President Barack Obama, shakes hands with President-Elect Donald J. Trump as he arrives on stage for his swearing-in, at the 58th Presidential Inauguration on January 20, 2017. /Photo by Roy Lewis
President Barack Obama, shakes hands with President-Elect Donald J. Trump as he arrives on stage for his swearing-in, at the 58th Presidential Inauguration on January 20, 2017. /Photo by Roy Lewis


Peaceful Transfer Of Power: Trump Sings Multiple Executive Orders

The 44th President Barack Obama gave his last address as commander in chief of the United States on Tuesday, Jan. 10 in his hometown of Chicago assuring the people that despite a contentious election season there will be a peaceful transfer of power to Donald Trump.

“I committed to President-elect Trump that my administration would ensure the smoothest possible transition, just as President Bush did for me,” Obama said in his speech weeks ago. “Understand democracy does not require uniformity. Our founders argued, they quarreled, and eventually they compromised. They expected us to do the same. But they knew that democracy does require a basic sense of solidarity. The idea that, for all our outward differences, we’re all in this together, that we rise or fall as one.”

On Friday, Jan. 20, Donald Trump was officially sworn in as the 45th president at his inauguration on the steps of the United States Capitol.

“Every four years, we gather on these steps to carry out the orderly and peaceful transfer of power, and we are grateful to President Obama and first lady Michelle Obama for their gracious aid throughout this transition. They have been magnificent,” Trump said.

The president insisted that the American people would also experience a “transfer of power” from Washington back to them.

Hours after the inauguration, news broke on social media that the sections on the White House website on climate change and LGBT rights had been removed.

On the same day President Trump signed several executive orders appointing controversial cabinet members, but most notably his first stab at dismantling Obamacare, or the Affordable Care Act (ACA).

He also cut a federal mortgage program that helps low-income homebuyers with discounted fees.

Top Democrat Chuck Schumer from the state of New York chastised President Trump’s action on the floor of the Senate.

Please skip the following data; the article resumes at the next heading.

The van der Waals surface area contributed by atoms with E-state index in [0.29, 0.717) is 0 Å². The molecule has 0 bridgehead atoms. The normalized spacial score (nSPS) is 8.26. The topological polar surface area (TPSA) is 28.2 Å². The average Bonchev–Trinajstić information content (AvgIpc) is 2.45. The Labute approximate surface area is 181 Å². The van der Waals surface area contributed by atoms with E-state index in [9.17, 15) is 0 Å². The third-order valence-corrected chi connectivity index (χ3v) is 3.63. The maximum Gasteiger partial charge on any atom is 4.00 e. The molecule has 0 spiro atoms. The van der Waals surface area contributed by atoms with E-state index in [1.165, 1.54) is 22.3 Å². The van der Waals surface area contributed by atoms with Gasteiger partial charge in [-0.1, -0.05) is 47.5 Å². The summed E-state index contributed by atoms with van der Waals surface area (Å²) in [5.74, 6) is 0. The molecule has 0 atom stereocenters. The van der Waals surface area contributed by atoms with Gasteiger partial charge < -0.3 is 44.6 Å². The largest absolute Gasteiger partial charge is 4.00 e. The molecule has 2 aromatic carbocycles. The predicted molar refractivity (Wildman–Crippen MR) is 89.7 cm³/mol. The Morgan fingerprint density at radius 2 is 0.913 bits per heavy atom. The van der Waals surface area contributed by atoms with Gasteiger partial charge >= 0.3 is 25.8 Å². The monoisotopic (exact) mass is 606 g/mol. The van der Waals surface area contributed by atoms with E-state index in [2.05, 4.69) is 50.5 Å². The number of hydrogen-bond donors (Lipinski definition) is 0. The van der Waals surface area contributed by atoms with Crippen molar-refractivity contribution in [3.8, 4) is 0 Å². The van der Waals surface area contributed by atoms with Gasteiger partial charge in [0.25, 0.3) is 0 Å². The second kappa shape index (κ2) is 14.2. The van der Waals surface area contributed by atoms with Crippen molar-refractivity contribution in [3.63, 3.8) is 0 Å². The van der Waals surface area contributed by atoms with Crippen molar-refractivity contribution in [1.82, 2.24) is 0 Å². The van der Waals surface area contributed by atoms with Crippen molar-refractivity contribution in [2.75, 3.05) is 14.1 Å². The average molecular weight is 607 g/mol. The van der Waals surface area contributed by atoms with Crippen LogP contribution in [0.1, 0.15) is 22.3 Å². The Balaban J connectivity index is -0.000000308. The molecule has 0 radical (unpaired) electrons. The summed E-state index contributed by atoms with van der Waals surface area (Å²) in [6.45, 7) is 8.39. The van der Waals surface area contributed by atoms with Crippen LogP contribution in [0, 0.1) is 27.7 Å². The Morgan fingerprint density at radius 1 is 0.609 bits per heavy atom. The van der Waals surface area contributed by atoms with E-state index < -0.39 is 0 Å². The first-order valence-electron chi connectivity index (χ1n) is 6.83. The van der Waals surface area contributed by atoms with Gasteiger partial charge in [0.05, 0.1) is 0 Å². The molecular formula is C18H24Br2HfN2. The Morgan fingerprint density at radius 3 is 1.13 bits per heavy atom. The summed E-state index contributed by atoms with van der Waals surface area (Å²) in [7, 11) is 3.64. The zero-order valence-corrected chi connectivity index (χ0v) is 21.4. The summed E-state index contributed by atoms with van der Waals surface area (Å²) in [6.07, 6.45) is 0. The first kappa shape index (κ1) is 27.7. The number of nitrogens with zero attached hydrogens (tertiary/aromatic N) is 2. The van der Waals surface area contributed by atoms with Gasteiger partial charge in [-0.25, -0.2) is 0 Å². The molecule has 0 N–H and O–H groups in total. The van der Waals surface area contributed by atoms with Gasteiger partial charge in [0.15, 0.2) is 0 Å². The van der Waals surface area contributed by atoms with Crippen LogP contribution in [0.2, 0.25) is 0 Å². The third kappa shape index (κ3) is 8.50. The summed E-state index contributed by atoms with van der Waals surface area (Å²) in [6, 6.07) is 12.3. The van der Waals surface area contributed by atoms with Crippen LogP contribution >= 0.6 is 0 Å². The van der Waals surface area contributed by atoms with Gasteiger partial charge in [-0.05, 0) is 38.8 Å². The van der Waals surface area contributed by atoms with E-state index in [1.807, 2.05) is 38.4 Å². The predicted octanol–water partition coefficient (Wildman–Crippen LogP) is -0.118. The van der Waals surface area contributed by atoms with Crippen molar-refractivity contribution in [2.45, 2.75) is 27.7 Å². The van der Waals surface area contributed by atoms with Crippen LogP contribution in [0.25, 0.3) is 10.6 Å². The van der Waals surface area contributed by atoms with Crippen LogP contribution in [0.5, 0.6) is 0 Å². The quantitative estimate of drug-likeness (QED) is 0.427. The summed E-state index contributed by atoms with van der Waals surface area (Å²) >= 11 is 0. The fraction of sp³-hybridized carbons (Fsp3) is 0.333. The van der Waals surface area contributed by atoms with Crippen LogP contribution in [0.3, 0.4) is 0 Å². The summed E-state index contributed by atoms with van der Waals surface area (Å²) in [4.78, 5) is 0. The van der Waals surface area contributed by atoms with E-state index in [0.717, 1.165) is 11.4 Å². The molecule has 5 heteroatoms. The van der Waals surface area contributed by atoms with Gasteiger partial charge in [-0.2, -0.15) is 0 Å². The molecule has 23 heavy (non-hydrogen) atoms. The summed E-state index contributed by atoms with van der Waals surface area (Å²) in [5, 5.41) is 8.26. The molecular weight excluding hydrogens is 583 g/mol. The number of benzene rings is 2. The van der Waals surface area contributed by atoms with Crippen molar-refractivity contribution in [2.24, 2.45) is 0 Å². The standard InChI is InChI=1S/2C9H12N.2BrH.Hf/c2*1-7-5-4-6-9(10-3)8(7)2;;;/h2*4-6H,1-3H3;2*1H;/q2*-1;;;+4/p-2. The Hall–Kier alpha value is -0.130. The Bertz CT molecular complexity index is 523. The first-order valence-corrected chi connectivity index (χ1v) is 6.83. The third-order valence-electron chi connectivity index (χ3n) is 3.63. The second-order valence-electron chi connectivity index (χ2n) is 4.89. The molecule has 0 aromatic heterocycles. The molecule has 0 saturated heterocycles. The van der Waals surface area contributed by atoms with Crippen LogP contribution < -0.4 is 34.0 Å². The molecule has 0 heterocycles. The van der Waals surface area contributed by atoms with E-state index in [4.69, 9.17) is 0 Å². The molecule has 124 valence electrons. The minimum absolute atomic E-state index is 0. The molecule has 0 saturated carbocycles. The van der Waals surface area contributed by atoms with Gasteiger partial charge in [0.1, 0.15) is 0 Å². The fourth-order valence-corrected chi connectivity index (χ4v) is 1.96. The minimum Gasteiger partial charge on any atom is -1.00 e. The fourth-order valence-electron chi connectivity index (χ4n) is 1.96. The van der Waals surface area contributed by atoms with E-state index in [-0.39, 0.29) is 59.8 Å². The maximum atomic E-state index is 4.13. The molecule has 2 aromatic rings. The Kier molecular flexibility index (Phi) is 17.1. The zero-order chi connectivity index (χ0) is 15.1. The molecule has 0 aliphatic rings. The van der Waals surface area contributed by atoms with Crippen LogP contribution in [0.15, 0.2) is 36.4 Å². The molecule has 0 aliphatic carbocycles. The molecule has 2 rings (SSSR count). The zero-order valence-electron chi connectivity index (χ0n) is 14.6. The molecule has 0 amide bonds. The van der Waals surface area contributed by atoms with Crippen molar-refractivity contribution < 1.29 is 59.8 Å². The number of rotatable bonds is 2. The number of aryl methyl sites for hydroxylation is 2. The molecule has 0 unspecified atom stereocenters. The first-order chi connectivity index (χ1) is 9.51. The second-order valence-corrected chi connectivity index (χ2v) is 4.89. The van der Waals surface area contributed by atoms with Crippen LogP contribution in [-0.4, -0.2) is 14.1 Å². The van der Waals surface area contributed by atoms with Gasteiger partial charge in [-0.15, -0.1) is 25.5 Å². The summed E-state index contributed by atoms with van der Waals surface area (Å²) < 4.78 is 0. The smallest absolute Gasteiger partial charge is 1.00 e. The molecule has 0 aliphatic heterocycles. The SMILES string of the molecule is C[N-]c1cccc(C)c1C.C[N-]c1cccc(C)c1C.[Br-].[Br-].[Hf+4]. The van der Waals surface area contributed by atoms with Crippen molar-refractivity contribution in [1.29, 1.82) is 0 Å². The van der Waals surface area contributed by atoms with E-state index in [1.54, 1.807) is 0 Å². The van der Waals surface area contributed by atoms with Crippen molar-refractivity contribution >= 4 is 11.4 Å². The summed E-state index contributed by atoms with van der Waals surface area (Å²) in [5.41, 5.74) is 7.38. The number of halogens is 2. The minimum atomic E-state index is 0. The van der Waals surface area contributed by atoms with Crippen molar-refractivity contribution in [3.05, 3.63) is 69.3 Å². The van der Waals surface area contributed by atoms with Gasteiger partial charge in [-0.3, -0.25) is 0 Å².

“One hour after talking about helping working people and ending the cabal in Washington that hurts people, he signs a regulation that makes it more expensive for new homeowners to buy mortgages,” he said.


The Black Love Experience Like Nothing Else in D.C.

Interdisciplinary artist Shani Crowe shows off her craft braiding a model’s hair for her live artist talk at the Black Love Experience on Saturday, Feb. 18, at the Anacostia Arts Center in Southeast. (Roy Lewis/The Washington Informer)

Young Black entrepreneurs, artists and creatives took over the best hidden secret in Southeast for a night of Black excellence.

The Anacostia Arts Center transformed into the Black Love Experience on Saturday, Feb. 18 to celebrate the beauty of people in the African diaspora with workshops, live performances and a live artist talk featuring Shani Crowe.

Anika Hobbs, owner of Nubian Hueman, a boutique located inside the center, and the brains behind the event, said in its fourth year it continues to get bigger and better.

“In the beginning, four years ago, I knew that February is one of the slowest months in retail, so I thought why don’t we have something to bring people in,” Hobbs said. “I kept thinking that there are so many creatives of color in D.C. and if we all get together how exciting that would be. Each year it got bigger.”

Hobbs characterizes the Black Love Experience as a conglomerate of things like live art, live music, commerce, panels and workshops that she believes is good for the local community.

“It’s exciting to see the sold-out crowd being introduced to Anacostia,” she said. “We wanted to take the blackest part of D.C. and bring folks over east of the river to see that there are really cool things happening over here.”

Hobbs invited interdisciplinary artist Shani Crowe for a live artist talk given her success and popularity, most notably for being the hands behind singer Solange Knowles’ creative braids in her recent “Saturday Night Live” performance.

“My most popular work is photographic, which depicts braids that I’ve done. I also do collages, drawings, paintings and visual work, which is what I studied in undergrad at Howard,” Crowe said.

Crowe, who started getting clients at age 12 said that even though braiding is not her full-time job, she always maintains her gift because of the connection she has made with women.

“For anybody that is an outsider and they want a peak into Black hair culture, they have to understand that hair is a lot deeper than the superficial for Black people,” she said. “Hair is an outward expression of who we are.”


Vintage Black Glamour on Exhibit at George Washington Museum

Yves Saint Laurent (France), “Picasso” evening dress, haute couture, fall/winter 1979-80. (Roy Lewis/The Washington Informer)

Step back in time 50 years ago to see the beginning of African-Americans in high fashion in top designers through the lens of Ebony Fashion Fair.

The George Washington University Museum and The Textile Museum presents the glorious story of a traveling fashion show that broke color barriers in its newest exhibition “Inspiring Beauty: 50 Years of Ebony Fashion Fair.”

“The exhibition provides a unique opportunity to see how the Ebony Fashion Fair was an important part of the Back experience for 50 years,” said Camille Ann Brewer, curator of contemporary art at the George Washington University Museum and The Textile Museum. “The fair was an important annual cultural event and fundraiser in the Washington, DC area, with Washington being one of the three largest venues in the U.S.”


D.C.’s First Marijuana Museum Opens on 4/20

The History of Cannabis Museum staff celebrates the opening with a ribbon cutting on April 20 in Northwest. (Photo by Steve Garrett)

The first cannabis museum on the East Coast opened in D.C. on the official weed holiday of 4/20.